Tech Industry

Firms rebound from Asian financial woes

Sony, Matsushita and other Japanese companies are seeing their stock prices hit new one-year highs as individual investors begin to warm to the possibility of a recovery in that country's economy.

Sony and other Japanese companies are seeing their stock prices hit new one-year highs as individual investors begin to warm to the possibility of a recovery in that country's economy.

Sony's share price is on the rise for the third straight day after announcing that it would split its stock 2 for 1 early next year. The company set another all-time and 52-week high, rising 10.31 to 277.81 in afternoon trading.

Meanwhile, NTT DoCoMo, the Japanese wireless giant, became the third largest company in the world in terms of market capitalization on a 1999 stock surge that contrasts strongly with recent history.

Hitachi and Matsushita are still trading near all-time highs, although they are both off in midday trading today.

"Japan stocks lagged the U.S. stock market for a long time. Nobody wanted to play because of what was happening to world economies," said Jeff Pittsburgh, president of Pittsburgh Institutional, a financial research firm.

Some Japanese companies are now starting to get the kinds of valuations that had been reserved for high-flying U.S. Internet stocks.

Sony has seen its share price climb about 285 percent this year, as investors, encouraged by a brightening economic outlook next year, piled on to the stock. Matsushita benefited from the afterglow of Sony's performance, financial analysts said, reaching a 52-week high of 289.13 yesterday. Investors could be expecting Matsushita, makers of Panasonic brand products, to follow Sony's lead and split its stock as well, they said.

Peter Wolff, managing director at ING Barings, said Sony's moves into banking and stock trading, along with the insurance subsidiary it already owns, gives the company a leg up on competitors as it moves to sell products and services online.

"Sony is one of the few larger companies that has been able to remold itself in the Internet era," he said. Because of the strength of its brand name worldwide, Sony has been attracting a lot of foreign investment, which is helping push Sony's share price up, he noted.

Production of electronic goods such as personal computers, audio-video equipment, phones and other electronics are predicted to increase 3.8 percent next year, according to the Electronic Industry Association of Japan. Production of the electronic components and parts that go into gadgets and PCs will rise about 5.1 percent, the association estimated.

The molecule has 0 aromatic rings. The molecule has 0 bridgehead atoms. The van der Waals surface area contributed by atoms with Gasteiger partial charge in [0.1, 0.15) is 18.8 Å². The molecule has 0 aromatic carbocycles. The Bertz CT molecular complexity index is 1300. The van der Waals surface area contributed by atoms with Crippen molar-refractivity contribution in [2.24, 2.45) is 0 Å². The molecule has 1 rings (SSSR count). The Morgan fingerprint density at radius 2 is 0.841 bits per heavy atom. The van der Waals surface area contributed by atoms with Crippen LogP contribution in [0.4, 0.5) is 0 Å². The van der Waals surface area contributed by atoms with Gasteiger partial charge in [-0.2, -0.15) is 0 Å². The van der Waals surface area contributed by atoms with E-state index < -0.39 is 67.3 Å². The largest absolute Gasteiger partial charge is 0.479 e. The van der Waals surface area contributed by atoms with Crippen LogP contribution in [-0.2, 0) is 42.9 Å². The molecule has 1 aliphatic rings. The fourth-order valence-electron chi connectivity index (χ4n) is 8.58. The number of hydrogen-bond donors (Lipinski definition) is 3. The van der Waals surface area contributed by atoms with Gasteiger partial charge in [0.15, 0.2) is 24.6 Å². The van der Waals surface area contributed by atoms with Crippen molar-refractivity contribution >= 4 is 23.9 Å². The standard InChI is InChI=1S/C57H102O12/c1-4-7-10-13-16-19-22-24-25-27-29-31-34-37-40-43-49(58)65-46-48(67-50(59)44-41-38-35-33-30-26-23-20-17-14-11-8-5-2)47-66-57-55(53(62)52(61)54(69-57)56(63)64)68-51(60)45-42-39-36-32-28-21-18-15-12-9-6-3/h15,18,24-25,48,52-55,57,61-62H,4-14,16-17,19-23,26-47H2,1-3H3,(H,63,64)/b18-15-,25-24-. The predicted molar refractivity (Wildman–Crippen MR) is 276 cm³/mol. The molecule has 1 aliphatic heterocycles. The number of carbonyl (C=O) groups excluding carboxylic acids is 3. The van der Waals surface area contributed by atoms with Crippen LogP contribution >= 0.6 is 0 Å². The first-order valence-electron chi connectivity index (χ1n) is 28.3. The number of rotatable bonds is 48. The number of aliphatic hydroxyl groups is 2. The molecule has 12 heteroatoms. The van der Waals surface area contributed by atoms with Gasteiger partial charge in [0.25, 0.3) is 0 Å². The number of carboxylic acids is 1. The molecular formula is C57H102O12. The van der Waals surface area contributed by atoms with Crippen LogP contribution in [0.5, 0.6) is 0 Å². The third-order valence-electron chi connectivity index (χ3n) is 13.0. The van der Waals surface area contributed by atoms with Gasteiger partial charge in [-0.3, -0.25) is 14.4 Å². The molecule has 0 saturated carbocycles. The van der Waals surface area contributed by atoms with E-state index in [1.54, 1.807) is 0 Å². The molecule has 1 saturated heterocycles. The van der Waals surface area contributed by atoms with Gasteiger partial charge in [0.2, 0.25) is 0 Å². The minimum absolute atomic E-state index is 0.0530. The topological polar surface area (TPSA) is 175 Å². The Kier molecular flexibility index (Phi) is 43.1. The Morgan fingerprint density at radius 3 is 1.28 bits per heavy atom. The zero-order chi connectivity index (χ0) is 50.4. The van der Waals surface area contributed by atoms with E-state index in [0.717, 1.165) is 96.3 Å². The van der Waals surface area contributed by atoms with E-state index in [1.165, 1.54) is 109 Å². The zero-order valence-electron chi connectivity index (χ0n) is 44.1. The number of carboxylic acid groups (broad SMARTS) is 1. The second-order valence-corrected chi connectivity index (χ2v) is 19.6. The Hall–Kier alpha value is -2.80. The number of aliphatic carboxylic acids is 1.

By contrast, in 1998, electronics makers reported a 9.4 percent decline in output and only slightly recovered in 1999, posting an anticipated 0.4 percent increase in production.

Sony, in particular, has led the recent surge based on how well the company is expected to be able to address the convergence of PC and TV technologies.

"They are going full boat towards the information highway in every medium they can," said Pittsburgh. In Japan, the company owns its own Internet service, he said, and a cable company. In addition to the its business in the TVs and PCs needed to access those services, the company owns music and movie production houses to provide content. Sony also has sells its products directly to consumers online, similar to direct sales giant Dell and others.

The company is aiming to replicate its multipronged strategy in the United States, although progress has been slower here. For instance, the company will sell 3 million cable set-top boxes to Cablevision of New York and will introduce its PlayStation 2 game console next year, both of which could enable the kinds of e-commerce services Sony is offering in Japan. The company has some obstacles to overcome before that vision of convergence is realized, though.

"Sony is a huge company with a lot of platforms, services and products in many, many different areas. Where they see convergence happening, they are orienting product planning around that and they're making progress," said Kevin Hause, an analyst for International Data Corporation.

However, the company has many separate divisions working on these plans which are at the same time trying to meet their own profitability goals, and sometimes that translates into an organization that is at cross-purposes with itself, rather than cooperative.

Bloomberg contributed to this report